The long-time head of Progressive took over the small company that his father helped to found in 1937 and grew it into a powerhouse, becoming a billionaire in the process. Lewis accomplished this growth by developing accurate rates for each individual policyholder so that those with low risk did not have to subsidize those with high risk. The company has recently characterized these high risk benefactors in TV commercials as “ratesuckers.”
Under Lewis, traditional methods of determining rates, including the use of judgment and subjective factors, were eschewed, and accurate data-driven decisions were championed.
Perhaps most significantly, Progressive embraced the use of credit scores in rating automobile insurance policies. Although controversial, the use of credit was critical in propelling Progressive to the top of the automobile insurance world both in terms of premium volume and profitability.
More recently, and also under his leadership, Progressive has been actively developing telematics rating systems, also known as “black boxes.” Sometimes refered to as usage-based automobile insurance, these systems compute insurance rates based upon data taken directly from your automobile. Variables such as how you drive, what time you are on the road and the number of miles that you drive are all extremely powerful predictors of your risk of accidents and claims.
Under Lewis, Progressive also pioneered advances in claims handling methods and the online marketing of insurance.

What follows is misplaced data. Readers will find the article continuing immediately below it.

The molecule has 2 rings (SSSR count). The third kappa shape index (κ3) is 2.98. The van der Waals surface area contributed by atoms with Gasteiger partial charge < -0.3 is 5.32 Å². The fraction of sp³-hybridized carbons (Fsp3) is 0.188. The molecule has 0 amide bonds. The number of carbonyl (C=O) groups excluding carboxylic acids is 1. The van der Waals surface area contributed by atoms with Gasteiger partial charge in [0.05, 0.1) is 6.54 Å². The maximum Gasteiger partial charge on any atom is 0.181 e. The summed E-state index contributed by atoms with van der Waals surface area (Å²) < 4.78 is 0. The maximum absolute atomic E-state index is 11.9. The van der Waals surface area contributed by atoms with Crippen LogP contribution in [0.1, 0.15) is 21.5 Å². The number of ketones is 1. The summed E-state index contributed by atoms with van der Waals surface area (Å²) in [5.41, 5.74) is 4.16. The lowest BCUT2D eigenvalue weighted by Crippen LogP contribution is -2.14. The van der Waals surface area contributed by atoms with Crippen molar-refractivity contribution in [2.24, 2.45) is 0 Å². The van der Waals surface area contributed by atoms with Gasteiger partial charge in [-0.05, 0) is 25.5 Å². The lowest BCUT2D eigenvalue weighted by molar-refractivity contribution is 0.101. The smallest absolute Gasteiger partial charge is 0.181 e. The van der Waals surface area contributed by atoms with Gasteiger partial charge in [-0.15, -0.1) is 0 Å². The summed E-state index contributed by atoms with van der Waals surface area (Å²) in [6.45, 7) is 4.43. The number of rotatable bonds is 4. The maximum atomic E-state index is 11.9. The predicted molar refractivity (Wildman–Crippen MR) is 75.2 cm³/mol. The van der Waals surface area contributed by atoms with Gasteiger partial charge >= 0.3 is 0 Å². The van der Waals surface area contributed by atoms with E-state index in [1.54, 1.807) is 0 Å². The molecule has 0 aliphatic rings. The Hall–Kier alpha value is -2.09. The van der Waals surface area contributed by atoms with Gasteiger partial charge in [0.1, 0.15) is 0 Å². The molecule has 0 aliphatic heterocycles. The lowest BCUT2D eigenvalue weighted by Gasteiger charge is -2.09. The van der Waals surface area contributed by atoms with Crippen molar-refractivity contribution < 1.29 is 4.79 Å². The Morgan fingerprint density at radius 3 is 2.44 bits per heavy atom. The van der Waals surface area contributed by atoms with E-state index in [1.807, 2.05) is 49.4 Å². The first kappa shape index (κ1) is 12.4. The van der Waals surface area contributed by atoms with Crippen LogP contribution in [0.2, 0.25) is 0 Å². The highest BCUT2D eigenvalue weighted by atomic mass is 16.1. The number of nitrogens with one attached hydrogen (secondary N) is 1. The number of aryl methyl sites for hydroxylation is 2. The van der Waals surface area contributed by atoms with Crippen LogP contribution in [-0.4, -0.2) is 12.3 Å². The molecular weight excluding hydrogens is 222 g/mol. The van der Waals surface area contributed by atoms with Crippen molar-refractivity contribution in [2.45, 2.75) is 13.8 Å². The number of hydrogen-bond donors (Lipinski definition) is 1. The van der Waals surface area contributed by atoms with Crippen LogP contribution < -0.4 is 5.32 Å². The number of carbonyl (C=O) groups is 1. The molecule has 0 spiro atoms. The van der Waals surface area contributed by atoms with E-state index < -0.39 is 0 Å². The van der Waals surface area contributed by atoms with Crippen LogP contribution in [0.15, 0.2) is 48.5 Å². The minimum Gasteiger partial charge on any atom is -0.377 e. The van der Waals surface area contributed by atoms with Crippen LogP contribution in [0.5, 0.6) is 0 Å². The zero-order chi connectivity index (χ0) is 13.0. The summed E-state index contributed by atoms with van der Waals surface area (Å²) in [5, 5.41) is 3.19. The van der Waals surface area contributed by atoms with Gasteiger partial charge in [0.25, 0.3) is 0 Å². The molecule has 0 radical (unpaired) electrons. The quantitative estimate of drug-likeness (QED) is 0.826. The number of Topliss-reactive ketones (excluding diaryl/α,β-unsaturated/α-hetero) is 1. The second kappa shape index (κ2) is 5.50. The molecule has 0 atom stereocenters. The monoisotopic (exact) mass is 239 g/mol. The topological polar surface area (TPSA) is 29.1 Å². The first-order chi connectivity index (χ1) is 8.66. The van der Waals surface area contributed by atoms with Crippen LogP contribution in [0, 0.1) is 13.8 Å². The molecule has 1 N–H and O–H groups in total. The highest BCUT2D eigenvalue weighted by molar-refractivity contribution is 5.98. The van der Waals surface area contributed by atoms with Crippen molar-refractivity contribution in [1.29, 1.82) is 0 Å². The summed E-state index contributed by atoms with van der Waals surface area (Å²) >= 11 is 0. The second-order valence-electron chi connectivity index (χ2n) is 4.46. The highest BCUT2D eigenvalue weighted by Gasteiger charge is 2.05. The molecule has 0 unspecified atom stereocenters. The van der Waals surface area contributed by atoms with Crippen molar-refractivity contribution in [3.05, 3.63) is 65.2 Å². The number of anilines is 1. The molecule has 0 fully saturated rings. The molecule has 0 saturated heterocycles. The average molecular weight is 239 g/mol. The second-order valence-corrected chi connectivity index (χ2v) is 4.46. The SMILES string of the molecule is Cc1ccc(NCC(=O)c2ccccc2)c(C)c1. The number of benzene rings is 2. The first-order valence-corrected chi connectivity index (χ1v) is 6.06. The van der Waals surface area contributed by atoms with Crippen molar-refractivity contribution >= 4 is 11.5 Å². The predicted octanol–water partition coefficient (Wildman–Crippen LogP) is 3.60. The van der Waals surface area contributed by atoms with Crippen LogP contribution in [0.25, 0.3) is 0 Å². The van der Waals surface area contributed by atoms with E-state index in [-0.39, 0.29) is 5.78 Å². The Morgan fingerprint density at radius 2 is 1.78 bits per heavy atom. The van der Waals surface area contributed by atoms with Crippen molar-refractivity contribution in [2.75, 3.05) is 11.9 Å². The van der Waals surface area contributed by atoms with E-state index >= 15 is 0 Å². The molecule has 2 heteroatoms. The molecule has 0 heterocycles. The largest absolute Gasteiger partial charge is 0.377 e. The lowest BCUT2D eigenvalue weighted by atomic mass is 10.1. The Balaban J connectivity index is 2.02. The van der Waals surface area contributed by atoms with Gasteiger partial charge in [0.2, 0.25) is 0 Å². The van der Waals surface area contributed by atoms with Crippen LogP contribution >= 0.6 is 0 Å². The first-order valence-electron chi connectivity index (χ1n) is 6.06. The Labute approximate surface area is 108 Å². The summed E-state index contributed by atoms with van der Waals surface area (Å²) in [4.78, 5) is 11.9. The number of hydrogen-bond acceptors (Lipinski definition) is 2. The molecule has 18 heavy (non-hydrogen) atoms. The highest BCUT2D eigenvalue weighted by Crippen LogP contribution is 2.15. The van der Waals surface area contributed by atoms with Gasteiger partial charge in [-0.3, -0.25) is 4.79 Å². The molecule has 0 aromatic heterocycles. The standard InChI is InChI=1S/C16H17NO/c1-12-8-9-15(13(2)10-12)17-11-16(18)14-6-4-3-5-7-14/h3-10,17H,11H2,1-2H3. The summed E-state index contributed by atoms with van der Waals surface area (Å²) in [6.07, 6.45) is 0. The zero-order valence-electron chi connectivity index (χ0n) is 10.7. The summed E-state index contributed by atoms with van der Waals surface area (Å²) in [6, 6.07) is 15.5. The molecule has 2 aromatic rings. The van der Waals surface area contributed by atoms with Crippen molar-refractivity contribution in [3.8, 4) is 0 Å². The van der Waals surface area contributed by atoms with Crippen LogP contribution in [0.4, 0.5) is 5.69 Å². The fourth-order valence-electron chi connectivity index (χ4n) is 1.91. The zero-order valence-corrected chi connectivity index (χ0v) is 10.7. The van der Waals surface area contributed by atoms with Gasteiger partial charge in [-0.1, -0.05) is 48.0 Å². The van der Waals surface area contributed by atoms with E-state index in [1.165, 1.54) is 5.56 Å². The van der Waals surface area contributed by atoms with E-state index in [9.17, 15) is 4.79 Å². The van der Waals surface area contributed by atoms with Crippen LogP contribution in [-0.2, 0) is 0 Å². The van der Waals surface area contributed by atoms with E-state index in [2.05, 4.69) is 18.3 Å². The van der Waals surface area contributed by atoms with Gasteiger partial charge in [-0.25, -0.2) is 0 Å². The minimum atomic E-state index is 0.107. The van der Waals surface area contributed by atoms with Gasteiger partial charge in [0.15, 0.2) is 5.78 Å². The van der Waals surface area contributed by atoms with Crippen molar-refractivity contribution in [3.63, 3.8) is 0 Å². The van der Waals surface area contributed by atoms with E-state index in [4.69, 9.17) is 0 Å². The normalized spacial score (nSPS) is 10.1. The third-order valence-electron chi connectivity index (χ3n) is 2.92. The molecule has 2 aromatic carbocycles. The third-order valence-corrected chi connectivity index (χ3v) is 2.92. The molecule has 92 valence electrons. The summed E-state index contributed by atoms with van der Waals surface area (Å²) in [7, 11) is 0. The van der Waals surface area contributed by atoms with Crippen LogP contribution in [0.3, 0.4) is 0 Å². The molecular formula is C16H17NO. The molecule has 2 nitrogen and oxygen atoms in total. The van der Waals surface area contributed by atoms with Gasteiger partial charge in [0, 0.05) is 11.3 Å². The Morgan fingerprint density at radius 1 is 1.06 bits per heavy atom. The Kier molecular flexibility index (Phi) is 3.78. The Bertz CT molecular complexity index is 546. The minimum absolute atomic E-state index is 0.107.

Although Lewis is also known for having championed the legalization of marijuana. He was probably the country’s most high-profile billionaire backer of drug law reform. During the November 2012 election, he spent almost $3 million helping secure the passage of marijuana legalization bills in both Washington state and Massachusetts. The National Organization for the Reform of Marijuana Laws estimated that Lewis had spent well over $40 million funding the cause since the 1980s.
Nonetheless, his legacy in the insurance world is of far greater importance. Under Peter Lewis’ leadership, Progressive helped to transform the world of automobile insurance, improving the accuracy of rates and utilizing the still controversial use of credit scoring throughout the industry.
Chief Executive Officer Glenn Renwick is taking the additional role of chairman. Renwick, 58, will also retain the title of president, the Mayfield Village, Ohio-based insurer said today in a statement.
Lewis was CEO from 1965 to 2000 when he turned over the job to Renwick. The company’s largest shareholder, he remained non-executive chairman until his death on Nov. 23.
Progressive joins the two largest U.S. providers of car coverage in turning to a single person to handle the roles of chairman and CEO. Ed Rust leads State Farm Mutual Automobile Insurance Co., and Tom Wilson runs Allstate Corp.